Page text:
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Agronomy Journal Abstract -

Efficacy of Treatments for Delaying Senescence of Wheat Leaves: II. Senescence and Grain Yield under Field Conditions


This article in AJ

  1. Vol. 90 No. 3, p. 332-338
    Received: Jan 12, 1998

    * Corresponding author(s): gmpaul@ksu.edu
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  1. Mohamed Benbella and
  2. Gary M. Paulsen 
  1. Dep. of Agronomy and Plant Breeding, Ècole Nationale d'Agriculture, Meknes, Morocco



Longevity of leaves directly influences grain yield of wheat (Trilicum aestivum L.), but is greatly diminished by environmental stresses. The objective of these studies was to identify treatments that might delay senescence of wheat leaves and increase grain yield. ‘Nesma’ wheat was grown on a heavy clay soil at Meknes, Morocco, for two seasons, the first characterized by mild stress and the second by more severe stress from inadequate precipitation and high temperature. Three planting dates, two seeding rates, and foliar applications of INH4NO3, and KH2PO4 in randomized complete block designs were tested for efficacy in delaying senescence of leaves as measured by proteolytic activity, chlorophyll and protein concentrations, and grain yield. Advancing the planting date from early December, the optimum time, to November in the first year and delaying planting until January in the second year reduced grain yields in both seasons. Increasing the seeding rate from 200 to 400 kernels in : increased grain yields only in the second year, and foliar applications of 10 kg N as NH4NO3 ha−1 were ineffective in both years. Foliar applications of 5 to 10 kg ha−1 KH2PO4, in contrast, often increased grain yields by 1 Mg ha−1 or more. Senescence processes were enhanced by late planting because of high temperatures during maturation and by dense seeding because of interplant competition. Treatments that increased grain yields usually slowed senescence processes. Applying dilute solutions of KH2PO4 was most effective and, after further testing, might have merit for wheat in regions where drought and high-temperature environmental stresses occur.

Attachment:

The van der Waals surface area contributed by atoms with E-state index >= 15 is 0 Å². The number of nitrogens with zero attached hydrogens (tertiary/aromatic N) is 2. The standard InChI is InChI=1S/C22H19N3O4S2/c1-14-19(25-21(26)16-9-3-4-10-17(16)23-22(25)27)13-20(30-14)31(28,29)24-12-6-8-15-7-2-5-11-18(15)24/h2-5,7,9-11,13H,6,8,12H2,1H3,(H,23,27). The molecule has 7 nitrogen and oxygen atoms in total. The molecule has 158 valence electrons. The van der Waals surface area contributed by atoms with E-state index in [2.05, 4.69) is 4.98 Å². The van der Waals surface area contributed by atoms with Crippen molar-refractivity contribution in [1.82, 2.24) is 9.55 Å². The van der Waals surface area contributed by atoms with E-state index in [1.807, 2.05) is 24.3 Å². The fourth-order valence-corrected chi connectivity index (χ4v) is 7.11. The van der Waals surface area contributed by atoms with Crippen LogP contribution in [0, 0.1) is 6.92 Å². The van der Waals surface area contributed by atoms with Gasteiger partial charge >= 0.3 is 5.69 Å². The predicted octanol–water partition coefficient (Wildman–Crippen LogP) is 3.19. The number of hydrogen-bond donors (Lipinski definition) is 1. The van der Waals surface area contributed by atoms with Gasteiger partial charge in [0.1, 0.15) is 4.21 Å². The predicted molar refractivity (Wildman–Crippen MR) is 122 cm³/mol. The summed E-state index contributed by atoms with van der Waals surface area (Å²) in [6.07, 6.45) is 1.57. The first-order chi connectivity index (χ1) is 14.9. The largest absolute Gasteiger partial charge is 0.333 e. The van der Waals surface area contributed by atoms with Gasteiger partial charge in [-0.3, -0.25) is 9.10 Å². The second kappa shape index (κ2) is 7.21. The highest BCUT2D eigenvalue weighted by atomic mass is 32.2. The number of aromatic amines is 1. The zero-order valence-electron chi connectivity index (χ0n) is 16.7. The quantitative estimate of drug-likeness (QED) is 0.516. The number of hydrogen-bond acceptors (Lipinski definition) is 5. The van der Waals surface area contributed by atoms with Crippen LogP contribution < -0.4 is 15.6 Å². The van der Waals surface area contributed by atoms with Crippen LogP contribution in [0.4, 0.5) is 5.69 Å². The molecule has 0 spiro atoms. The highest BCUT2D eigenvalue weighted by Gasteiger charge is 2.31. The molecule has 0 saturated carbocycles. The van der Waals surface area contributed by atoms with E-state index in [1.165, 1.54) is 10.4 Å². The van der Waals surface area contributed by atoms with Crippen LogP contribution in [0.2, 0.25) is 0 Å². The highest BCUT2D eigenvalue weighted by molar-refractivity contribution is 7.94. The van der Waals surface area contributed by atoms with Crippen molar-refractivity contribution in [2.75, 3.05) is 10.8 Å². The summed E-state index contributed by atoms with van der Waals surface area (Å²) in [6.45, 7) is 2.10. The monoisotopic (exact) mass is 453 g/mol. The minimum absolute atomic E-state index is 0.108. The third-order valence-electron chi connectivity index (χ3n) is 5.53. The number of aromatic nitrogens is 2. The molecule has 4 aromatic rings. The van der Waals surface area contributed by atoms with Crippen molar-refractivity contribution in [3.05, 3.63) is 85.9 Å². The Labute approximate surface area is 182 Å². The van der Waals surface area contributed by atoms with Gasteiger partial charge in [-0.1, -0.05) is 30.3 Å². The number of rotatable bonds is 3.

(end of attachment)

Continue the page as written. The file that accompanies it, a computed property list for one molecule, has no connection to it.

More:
Contribution no. 97-210-J of the Kansas Agric. Exp. Stn.

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